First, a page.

Each European country has its own characteristics in the fresh fruit and vegetables trade. The Netherlands functions as an important trade hub in Europe. Belgium plays a similar role. The United Kingdom, Germany and France are important destination markets, although Germany and France often use the Netherlands or Belgium for logistics. Spain and Italy are both large producing and consuming countries, but Spain has also been growing as a trade hub.

The Netherlands and Belgium: Distribution Hubs

The Netherlands is the main European trade hub for fruit and vegetables from developing countries. Dutch import value of fresh fruit and vegetables from developing countries increased by 55% from 2014 to 2018. More than 20% of the fresh fruit and vegetables supplied by developing countries to Europe enters the EU through the Netherlands. From the port of Rotterdam, the main entry point, Dutch and international traders distribute produce to the rest of Europe.

Belgium also re-exports high volumes, although it functions mainly as a logistics hub for bananas. The country accounted for a 7% import share of fresh fruit and vegetables from developing countries in 2018.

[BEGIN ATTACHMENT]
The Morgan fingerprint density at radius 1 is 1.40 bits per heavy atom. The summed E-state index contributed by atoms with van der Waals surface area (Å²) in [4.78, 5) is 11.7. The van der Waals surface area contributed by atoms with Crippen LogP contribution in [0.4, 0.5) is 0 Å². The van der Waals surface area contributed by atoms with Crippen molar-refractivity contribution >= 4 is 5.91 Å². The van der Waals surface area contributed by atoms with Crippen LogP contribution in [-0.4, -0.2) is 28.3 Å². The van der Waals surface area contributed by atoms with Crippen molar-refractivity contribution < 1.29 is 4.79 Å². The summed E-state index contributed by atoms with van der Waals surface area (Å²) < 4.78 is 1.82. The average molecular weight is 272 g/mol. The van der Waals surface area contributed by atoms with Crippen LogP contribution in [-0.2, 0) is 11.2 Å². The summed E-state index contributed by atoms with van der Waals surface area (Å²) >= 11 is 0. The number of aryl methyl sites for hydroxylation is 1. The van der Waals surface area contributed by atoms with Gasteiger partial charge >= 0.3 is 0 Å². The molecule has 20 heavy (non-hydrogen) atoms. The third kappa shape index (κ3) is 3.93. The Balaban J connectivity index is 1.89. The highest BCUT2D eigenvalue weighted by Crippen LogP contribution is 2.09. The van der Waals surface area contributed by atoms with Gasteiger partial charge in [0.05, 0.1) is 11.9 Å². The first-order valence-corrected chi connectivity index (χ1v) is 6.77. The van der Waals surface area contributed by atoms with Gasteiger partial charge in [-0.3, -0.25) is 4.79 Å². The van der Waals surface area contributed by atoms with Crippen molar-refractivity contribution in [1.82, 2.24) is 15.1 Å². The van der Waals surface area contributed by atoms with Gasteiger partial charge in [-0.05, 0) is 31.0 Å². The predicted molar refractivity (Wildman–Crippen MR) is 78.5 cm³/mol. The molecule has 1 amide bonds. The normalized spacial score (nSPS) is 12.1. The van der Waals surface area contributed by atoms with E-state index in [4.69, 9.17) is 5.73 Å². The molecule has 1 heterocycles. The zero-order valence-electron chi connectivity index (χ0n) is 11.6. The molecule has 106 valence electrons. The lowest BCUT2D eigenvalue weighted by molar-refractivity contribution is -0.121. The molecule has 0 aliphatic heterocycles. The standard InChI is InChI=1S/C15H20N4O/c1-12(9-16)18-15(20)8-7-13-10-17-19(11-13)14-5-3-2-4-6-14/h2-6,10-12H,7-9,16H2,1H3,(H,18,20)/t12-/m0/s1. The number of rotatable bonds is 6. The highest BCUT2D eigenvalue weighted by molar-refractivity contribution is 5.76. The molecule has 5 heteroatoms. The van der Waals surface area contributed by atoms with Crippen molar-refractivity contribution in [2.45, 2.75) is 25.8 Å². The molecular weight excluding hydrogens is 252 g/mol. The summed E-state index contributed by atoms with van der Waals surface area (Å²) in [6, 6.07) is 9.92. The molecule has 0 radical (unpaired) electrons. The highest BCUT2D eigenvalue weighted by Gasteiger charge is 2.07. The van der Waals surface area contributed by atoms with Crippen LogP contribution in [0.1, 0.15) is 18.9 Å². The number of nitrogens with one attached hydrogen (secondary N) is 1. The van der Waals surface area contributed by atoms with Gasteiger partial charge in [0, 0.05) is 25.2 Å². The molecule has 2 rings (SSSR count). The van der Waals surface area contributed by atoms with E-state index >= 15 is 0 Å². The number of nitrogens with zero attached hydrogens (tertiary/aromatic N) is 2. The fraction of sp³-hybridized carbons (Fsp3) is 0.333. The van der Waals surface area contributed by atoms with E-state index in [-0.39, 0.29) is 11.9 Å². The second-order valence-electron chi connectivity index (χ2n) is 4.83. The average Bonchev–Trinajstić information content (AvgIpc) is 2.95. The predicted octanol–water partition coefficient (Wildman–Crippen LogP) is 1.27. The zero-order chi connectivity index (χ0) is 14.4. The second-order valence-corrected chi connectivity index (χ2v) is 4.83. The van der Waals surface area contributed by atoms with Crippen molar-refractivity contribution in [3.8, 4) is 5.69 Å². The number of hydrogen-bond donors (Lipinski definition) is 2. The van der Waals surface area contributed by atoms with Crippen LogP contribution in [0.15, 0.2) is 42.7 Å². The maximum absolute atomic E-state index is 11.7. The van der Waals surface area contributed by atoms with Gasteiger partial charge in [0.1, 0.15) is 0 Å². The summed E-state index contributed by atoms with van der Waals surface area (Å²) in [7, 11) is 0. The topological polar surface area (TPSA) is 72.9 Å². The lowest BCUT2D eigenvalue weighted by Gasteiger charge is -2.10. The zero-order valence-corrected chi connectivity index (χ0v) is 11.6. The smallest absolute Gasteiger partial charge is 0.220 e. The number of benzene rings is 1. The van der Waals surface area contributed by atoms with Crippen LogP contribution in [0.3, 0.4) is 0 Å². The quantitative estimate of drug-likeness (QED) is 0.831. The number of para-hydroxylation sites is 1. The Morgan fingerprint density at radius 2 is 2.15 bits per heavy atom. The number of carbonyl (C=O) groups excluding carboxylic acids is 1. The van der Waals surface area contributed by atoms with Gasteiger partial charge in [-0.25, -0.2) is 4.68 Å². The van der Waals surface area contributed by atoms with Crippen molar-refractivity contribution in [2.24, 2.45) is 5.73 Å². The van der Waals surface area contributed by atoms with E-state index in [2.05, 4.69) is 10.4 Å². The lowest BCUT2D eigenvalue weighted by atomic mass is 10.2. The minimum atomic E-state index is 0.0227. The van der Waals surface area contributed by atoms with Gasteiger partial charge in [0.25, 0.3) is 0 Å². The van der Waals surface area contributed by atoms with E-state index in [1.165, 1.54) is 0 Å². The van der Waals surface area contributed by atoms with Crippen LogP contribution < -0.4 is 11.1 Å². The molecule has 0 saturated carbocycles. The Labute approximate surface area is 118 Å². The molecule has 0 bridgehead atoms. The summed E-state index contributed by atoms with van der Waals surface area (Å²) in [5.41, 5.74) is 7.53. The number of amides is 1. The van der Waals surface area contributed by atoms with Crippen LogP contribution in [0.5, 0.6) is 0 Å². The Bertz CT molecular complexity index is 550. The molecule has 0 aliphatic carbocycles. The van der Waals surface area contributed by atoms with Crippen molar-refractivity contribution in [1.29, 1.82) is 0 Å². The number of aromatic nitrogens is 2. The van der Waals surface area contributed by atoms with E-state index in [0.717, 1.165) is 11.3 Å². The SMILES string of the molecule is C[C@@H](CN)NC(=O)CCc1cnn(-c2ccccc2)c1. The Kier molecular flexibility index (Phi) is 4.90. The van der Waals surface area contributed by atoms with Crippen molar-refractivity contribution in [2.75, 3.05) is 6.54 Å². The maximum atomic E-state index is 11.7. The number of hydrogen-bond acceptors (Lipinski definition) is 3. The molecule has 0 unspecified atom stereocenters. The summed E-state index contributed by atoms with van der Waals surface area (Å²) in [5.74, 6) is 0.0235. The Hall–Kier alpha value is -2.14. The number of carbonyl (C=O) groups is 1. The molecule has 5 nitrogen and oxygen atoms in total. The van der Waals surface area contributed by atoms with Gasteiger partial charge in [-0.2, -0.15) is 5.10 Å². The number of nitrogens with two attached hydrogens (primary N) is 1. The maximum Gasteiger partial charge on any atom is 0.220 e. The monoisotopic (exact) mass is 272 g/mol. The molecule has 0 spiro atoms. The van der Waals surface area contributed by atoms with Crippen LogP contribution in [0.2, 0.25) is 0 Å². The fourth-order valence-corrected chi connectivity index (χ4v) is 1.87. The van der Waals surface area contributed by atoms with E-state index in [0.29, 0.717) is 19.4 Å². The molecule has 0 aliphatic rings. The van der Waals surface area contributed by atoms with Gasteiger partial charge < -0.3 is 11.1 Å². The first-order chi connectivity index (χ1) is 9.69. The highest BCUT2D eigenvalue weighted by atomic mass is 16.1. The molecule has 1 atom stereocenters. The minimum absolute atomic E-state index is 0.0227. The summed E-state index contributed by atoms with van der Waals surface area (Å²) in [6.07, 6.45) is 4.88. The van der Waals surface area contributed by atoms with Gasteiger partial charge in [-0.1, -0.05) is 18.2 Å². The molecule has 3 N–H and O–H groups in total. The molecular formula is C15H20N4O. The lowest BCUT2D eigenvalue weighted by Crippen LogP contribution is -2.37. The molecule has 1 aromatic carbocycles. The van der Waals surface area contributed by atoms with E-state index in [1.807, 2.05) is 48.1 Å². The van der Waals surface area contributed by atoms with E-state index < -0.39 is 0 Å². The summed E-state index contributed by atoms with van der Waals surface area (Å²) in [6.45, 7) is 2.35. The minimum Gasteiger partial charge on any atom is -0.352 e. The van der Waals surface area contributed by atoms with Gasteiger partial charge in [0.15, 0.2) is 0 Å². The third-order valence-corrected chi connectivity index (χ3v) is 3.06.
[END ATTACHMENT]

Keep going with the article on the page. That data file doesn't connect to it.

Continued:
Belgium and the Netherlands are very relevant for the trade and distribution of fresh fruit, while their vegetable exports consist mostly of their own locally grown produce from greenhouse horticulture. Only for exotic vegetables you can use the same distribution network as for fruit.

Dutch importers are highly specialised in matching supply and demand. When the demand for a specific product changes, trading companies in the Netherlands react. Most exotic fruits still have the best chance of being marketed through the Netherlands, so expect the Netherlands to be one of your main trading countries.